When the server task 60 requests the TCP/IP stack 54 to transmit a message, not all of the message may be transmitted. This occurs when the remote node is flow controlled. If the call to the operating system 44 is to receive a message returns with a time out, or if there is a message, the server task 54 searches the list of connection state machines that are flowed controlled. For each flow controlled connection, it tries to advance the transaction state machines on the connection state machine list that are flow controlled.

After the server task 60 has parsed the header of an incoming request, it attempts to allocate a structure to pass the request to the back plane driver 56. If the server task 60 is already processing a predetermined number of outstanding requests, the attempt fails, the connection is placed into a blocked state, and the body of the request is not read from the TCP/IP stack 54. As a result the TCP/IP stack may apply flow control to the remote node. When one of the other requests is complete, the free data structure event causes a blocked connection state machine to continue processing the incoming Modbus request.

The HTTP task 62 interfaces with the TCP/IP stack 54, and the back plane driver 56. The HTTP server task 62 receives a HTTP request from the TCP/IP stack 54. To process the request, it may access the I/O device 40 through the back plane driver 56 and back plane 34. The HTTP server task 62 sends back the response over the TCP/IP stack 54. The framework is supplied by the operating system 44. The framework creates the HTTP task, accepts connection, and parses the HTTP request. After parsing the request, it calls the operating system 44 to process the request. Processing the request involves determining the request type and processing the actual request. The different request types allow a user to acquire a snapshot of the I/O device 40 operations by allowing a view of various data within the I/O device 40 and dual memory 38. These request types also include display of the I/O device 40 configuration, remote and distributed I/O and module health statistics, display registers, back plane configuration, Ethernet statistics and others, as shown in Table 1:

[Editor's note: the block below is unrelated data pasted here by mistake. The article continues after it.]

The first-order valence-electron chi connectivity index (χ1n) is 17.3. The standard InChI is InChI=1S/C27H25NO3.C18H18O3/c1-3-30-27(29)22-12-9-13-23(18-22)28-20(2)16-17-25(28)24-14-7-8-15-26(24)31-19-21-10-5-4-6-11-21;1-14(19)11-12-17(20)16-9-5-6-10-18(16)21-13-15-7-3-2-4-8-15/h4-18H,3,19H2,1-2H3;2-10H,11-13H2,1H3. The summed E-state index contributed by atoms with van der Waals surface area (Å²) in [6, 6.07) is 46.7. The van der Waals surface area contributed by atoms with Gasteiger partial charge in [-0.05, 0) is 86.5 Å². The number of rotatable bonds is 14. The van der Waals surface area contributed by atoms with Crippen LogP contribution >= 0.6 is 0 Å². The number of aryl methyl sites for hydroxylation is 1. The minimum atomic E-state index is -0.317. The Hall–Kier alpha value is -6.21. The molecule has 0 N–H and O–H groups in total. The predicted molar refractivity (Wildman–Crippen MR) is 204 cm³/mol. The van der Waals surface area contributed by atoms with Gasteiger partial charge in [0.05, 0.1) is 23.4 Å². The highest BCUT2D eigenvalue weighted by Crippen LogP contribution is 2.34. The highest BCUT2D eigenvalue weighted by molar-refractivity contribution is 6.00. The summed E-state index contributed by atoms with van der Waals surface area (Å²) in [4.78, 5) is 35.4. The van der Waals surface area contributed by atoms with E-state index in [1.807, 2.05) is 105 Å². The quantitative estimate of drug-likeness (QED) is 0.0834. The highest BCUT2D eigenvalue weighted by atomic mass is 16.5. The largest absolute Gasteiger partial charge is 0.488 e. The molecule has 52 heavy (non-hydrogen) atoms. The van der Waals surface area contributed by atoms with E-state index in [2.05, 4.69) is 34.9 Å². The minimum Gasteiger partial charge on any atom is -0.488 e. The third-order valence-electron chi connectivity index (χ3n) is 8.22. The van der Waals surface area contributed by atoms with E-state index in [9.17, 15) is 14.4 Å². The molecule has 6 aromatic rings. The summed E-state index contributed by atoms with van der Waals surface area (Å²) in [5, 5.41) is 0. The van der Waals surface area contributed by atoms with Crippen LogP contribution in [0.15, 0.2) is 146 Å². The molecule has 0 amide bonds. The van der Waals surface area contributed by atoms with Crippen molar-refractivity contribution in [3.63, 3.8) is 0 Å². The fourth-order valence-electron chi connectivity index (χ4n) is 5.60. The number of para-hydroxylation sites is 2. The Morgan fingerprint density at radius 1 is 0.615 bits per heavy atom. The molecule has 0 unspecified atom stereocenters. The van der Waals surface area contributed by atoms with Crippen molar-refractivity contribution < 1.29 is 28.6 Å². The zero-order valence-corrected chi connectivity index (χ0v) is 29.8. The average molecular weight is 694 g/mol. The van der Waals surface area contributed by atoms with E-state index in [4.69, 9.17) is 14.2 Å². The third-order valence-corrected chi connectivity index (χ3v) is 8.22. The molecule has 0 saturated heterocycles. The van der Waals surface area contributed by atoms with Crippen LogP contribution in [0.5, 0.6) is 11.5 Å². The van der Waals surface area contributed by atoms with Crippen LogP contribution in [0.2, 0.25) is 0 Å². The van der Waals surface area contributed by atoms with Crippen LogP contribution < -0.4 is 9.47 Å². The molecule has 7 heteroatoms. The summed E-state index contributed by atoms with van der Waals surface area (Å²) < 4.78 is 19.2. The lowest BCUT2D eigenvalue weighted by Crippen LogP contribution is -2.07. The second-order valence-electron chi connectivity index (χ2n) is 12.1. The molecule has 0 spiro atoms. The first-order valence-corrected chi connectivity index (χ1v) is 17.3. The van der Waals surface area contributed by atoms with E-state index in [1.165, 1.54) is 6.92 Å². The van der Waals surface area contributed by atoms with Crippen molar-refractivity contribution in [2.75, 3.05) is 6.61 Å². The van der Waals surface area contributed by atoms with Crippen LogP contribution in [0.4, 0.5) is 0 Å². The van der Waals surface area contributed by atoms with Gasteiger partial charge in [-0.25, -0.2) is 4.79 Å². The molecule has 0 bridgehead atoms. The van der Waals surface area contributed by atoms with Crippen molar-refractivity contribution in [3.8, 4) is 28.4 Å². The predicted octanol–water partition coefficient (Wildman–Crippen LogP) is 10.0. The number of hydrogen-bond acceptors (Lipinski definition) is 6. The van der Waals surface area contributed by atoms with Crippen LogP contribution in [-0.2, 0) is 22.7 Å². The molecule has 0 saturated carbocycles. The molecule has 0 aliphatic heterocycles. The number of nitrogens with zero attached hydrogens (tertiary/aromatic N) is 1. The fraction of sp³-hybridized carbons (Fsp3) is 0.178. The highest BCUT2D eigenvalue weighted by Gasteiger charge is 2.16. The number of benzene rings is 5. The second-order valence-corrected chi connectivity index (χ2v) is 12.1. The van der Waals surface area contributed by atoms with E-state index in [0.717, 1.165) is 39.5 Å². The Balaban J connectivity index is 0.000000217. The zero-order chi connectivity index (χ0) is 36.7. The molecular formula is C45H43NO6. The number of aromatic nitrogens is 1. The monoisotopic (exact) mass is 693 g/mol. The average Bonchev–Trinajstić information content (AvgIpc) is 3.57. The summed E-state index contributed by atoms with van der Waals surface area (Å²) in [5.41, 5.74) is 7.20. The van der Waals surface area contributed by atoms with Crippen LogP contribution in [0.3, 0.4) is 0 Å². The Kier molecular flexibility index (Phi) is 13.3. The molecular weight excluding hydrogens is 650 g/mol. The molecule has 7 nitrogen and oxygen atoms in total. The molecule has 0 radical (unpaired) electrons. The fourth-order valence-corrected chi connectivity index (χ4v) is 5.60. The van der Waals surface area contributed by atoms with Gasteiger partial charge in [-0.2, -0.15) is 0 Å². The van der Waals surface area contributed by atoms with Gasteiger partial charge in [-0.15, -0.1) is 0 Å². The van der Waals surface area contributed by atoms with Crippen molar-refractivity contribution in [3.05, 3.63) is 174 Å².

TABLE 1
Show the home page
Show the Ethernet statistics
Show the read register request page
Show the I/O modules attached to the Web Server board back
plane
Send an image. The different images are gif files that are
displayed on the various pages
Show the I/O module statistics
Show a remote I/O rack's configuration and health
Show a remote I/O drop's communication statistics
Show the I/O reference values of an I/O module

The home page contains hyperlinks to several pages of data. The configuration page will display the configuration of I/O device 40. The I/O module health status pages are a series of linked pages. The first page displays the communication health statistics at the head and contains a link to a configured drop page. The configured drop page displays two tables, one for showing the communication status of the drop and the other for showing the I/O modules 40. The configuration page displays the I/O modules 40, their health, and slot location for the given rack. From a selected I/O module 40, a user can view its input and output values. A table showing option modules and their slot location is displayed on the back plane configuration page. The data appearing on the pages is static and dynamic, depending upon the user's needs.

The operating system 44 processes these requests and responds by sending HTTP messages through the TCP/IP stack 54. Processing some of these requests involves reading data or memory locations where statistics are kept. To perform these reads, the operating system 44 sends a request to the back plane driver 56 and uses an event signal mechanism and event flags to determine when the request is complete. After sending the request to the back plane driver 56, the operating system 44 waits for an event flag to be sent. When the back plane driver completes the request, the back plane driver 56 calls a call back routine, which sets the event. The operating system 44 then resumes processing the request.